Bad habits I picked up in the army which helped me in civilian life
For the old timers out there, you’ll remember the commercial for the United States Army which said, “You’ll have skills that four out of five employers are looking for.” So, I don’t know about you but at no point in my civilian life have I ever operated a buffer or assembled an OE 254 antenna.
I picked up a lot of good habits that have carried on to my civilian career: Showing up 10 minutes early for appointments (lest I be “10 minutes late”), maintaining a proper “Strac” appearance and so on. But, it’s the bad habits I learned that have really helped me along in my post Uncle Sugar career.
1. Do jobs you don’t like to do poorly so you won’t be asked to do them again.
If you’re the best shit burner at Camp Anaconda odds are you’ll get that duty over and over again. If, in the process of doing that you detail you manage to light a latrine or porta potty on fire, you’re probably never going to be asked to that job again.
I don’t do well driving large vehicles. When I was a new SWAT cop I got tasked with driving our van, affectionately known as the Bread Truck. It’s a beast with a top speed of 43 MPH that is nothing but a series of blind spots. In the span of one afternoon I managed to: 1) Generate a complaint from an irate citizen who alleged I tried to run her off the highway. She was particularly mad because the two cops in the front (me and a partner who I won’t name) were laughing hysterically and pointing at her as she blared her horn as she drove by, at 44 MPH. and 2) I managed to back the Bread Truck into a cement pillar. That was the first, last and only time I ever drove it.
2. Make it clear to everyone that you don’t want to do something
I had a buddy who was a pretty squared away troop. His talents as an infantryman we’re noticed by his Battalion chain of command. The Battalion Commander said that he’d like to have a guy like that as his driver. My buddy was told to report to the B.C.’s office for an interview for the job. He dug out a smelly pair of BDUs he had recently worn in the field and had neglected to wash and donned them for his interview. . When he reported to the Colonel he gave him a left handed salute. He then spent the next couple of minutes giving crappy answers to his questions. Needless to say, he didn’t get the job.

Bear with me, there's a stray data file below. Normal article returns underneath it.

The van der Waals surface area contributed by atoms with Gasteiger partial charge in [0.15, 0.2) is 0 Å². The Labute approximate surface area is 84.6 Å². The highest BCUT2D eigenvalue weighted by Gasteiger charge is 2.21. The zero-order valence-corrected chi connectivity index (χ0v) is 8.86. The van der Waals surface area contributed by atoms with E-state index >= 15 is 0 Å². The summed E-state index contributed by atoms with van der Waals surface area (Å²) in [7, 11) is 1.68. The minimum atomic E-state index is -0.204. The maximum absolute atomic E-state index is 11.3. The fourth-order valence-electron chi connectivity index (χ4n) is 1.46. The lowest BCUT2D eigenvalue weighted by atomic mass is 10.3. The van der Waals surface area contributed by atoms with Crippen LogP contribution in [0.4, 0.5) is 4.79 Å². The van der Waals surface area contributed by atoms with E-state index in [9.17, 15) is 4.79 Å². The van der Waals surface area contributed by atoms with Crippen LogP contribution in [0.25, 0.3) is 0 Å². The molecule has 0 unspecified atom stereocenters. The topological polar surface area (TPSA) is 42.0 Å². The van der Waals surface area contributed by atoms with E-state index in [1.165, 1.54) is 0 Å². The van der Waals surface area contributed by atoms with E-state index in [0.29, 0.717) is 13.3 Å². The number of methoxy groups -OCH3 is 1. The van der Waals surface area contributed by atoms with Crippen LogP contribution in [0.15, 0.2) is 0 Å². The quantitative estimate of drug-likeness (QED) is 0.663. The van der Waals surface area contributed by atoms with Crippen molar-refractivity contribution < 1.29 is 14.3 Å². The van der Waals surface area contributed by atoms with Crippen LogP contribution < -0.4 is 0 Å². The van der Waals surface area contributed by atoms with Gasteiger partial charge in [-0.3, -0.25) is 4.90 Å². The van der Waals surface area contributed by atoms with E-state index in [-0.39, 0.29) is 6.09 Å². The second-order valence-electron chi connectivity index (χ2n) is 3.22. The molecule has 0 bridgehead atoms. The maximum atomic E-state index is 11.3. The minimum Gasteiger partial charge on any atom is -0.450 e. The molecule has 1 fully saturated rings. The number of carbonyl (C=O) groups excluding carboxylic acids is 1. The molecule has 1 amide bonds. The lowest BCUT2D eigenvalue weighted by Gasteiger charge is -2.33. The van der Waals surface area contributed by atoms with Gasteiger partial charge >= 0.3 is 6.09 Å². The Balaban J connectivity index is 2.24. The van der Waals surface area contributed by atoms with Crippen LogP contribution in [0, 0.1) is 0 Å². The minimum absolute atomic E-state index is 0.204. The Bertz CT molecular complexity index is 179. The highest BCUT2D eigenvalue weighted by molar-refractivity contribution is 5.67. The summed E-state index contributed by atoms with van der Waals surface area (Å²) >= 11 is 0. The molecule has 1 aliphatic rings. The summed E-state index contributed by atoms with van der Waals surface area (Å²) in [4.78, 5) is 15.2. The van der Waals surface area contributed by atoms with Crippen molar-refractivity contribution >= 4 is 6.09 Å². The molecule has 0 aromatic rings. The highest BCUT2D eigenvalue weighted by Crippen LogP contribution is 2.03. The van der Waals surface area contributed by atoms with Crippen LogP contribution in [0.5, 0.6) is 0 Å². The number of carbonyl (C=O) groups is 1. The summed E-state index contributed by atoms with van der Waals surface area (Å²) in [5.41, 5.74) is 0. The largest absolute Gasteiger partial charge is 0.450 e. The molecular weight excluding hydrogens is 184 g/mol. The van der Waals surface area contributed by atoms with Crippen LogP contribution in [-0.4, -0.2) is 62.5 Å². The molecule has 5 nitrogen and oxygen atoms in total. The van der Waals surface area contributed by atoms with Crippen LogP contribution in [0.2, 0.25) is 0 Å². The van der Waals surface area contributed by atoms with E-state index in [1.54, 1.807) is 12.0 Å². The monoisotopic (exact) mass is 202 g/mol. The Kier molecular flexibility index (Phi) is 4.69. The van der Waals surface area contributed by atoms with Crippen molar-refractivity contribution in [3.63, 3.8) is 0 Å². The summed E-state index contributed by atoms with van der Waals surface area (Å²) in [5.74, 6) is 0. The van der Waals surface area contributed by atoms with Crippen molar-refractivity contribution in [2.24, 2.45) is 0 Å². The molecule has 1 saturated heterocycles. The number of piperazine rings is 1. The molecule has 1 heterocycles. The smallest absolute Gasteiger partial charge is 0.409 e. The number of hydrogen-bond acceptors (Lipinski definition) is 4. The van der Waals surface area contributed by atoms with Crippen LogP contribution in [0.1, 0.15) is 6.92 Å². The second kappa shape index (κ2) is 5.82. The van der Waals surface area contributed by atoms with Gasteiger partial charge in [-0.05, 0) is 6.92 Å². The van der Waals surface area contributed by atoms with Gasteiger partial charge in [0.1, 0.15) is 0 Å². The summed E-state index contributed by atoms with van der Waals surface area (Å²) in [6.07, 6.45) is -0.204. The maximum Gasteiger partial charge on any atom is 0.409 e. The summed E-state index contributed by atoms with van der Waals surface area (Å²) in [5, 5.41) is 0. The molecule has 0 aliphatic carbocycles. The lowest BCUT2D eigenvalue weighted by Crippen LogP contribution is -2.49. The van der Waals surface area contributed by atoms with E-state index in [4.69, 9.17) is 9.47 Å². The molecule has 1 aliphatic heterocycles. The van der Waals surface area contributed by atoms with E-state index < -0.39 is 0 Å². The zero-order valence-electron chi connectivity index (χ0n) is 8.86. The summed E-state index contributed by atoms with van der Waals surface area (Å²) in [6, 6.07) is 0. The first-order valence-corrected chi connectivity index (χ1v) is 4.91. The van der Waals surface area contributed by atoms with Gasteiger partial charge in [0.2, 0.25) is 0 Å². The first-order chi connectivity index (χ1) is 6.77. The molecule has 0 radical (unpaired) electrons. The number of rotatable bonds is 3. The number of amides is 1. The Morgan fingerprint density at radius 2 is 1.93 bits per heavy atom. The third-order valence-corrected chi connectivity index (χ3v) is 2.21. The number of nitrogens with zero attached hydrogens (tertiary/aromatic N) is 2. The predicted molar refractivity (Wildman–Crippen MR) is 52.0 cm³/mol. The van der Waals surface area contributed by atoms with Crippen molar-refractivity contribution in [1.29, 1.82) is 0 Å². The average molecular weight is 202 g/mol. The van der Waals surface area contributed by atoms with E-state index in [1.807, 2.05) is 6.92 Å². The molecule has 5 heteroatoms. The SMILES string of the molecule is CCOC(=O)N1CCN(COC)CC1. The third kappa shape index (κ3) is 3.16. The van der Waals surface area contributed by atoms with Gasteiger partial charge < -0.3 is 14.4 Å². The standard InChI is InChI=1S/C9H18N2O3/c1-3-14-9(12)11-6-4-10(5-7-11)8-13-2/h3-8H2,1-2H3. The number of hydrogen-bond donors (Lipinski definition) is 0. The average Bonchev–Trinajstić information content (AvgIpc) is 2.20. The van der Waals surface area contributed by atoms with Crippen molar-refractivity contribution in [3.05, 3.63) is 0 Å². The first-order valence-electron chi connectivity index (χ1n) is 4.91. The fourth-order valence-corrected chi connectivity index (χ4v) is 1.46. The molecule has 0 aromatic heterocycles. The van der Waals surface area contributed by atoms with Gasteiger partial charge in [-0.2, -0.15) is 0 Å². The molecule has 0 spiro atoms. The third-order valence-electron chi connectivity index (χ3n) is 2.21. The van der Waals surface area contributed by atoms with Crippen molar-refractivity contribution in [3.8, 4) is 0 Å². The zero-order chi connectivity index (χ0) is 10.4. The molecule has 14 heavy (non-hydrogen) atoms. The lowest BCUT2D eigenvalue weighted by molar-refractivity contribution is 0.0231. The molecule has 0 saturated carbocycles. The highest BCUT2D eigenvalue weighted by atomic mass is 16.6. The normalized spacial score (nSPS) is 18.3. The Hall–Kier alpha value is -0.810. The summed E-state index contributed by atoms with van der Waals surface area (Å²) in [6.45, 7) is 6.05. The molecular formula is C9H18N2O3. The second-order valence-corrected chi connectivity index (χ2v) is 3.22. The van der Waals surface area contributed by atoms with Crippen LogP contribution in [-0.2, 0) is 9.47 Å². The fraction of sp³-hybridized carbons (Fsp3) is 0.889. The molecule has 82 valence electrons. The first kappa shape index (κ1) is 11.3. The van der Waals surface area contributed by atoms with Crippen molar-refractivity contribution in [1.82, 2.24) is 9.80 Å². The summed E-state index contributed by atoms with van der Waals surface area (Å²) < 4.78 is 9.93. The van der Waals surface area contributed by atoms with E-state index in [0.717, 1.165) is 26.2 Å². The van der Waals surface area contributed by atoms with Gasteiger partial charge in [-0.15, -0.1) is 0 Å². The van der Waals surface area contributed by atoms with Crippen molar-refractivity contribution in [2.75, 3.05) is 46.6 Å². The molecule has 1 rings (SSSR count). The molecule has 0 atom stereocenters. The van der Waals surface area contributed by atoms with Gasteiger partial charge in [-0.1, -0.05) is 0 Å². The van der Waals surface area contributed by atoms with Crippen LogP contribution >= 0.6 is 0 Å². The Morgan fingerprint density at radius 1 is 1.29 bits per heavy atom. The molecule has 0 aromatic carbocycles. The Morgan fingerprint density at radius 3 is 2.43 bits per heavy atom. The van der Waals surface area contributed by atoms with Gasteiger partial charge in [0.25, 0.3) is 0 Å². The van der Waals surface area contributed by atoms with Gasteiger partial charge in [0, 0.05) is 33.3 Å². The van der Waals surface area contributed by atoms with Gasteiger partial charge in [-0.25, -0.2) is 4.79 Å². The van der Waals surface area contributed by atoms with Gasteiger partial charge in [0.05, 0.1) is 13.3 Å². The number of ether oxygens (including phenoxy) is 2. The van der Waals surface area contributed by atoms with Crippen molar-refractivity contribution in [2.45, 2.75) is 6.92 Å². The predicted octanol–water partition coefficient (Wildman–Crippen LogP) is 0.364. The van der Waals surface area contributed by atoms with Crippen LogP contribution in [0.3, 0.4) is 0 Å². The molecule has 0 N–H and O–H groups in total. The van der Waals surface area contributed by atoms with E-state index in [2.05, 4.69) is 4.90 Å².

Life is too short to take a bite out of every shit sandwich someone offers you.
3. Learn how to, “Sham” and “Get Over” from the professionals
In a fixed salary, relatively non-incentive based organization like the Army its important to learn a few tricks on how to get by. Very every hard worker there’s an equally motivated troop who commits his time and energy into how to get out of undesirable work details and to make unpleasant situations bearable. Learn from him.
Before I got commissioned as a 2nd Lieutenant I get to spend a couple of years as a CTLT Cadet in a Light Infantry Guard Unit. CTLT is a program where ROTC cadets get to take leadership position in National Guard units. In the unit I was in they had plenty of qualified Platoon Leaders so I got to hang out with then enlisted guys, carry a ruck and rifle, and receive on the job training of an enlisted grunt. It was great! I learned all kinds of tricks.
Stuff your ruck full of light items like a sleeping bag or make sure your waterproof bag is full of air and tied off. That way there won’t be room for extra ammo, spare batteries, commo wire and so on.
If you’re tired during vehicle maintenance days, grab a creeper (the 4 wheeled contraption mechanics lay on to check the undercarriage of vehicles) and slide under a HUMMWV. Then, take a nap. No one is going to get down there and check on you.
When not being told to do a specific task or to be in a specific spot, hide! Make yourself hard to find. If its 1400 and First Sergeant says be back at 1700 for final formation don’t hang around the Platoon area waiting for some crap detail to be dumped in your lap. Zonk! Disappear!
Blanks make weapons really dirty so, whenever possible, don’t use them. When I was stationed at Fort Bragg, on weekends, I’d go mountain biking in Area J (A training area). I’d routinely find hundreds of 7.62 linked blank ammo strewn about in the woods, proof that some paratrooper lightened his load a bit while keep his belt fed weapon clean!
These are but a few tricks that the E4 Mafia passed on to me.
Read this other article by Nick about managing your boss’s ego, click here.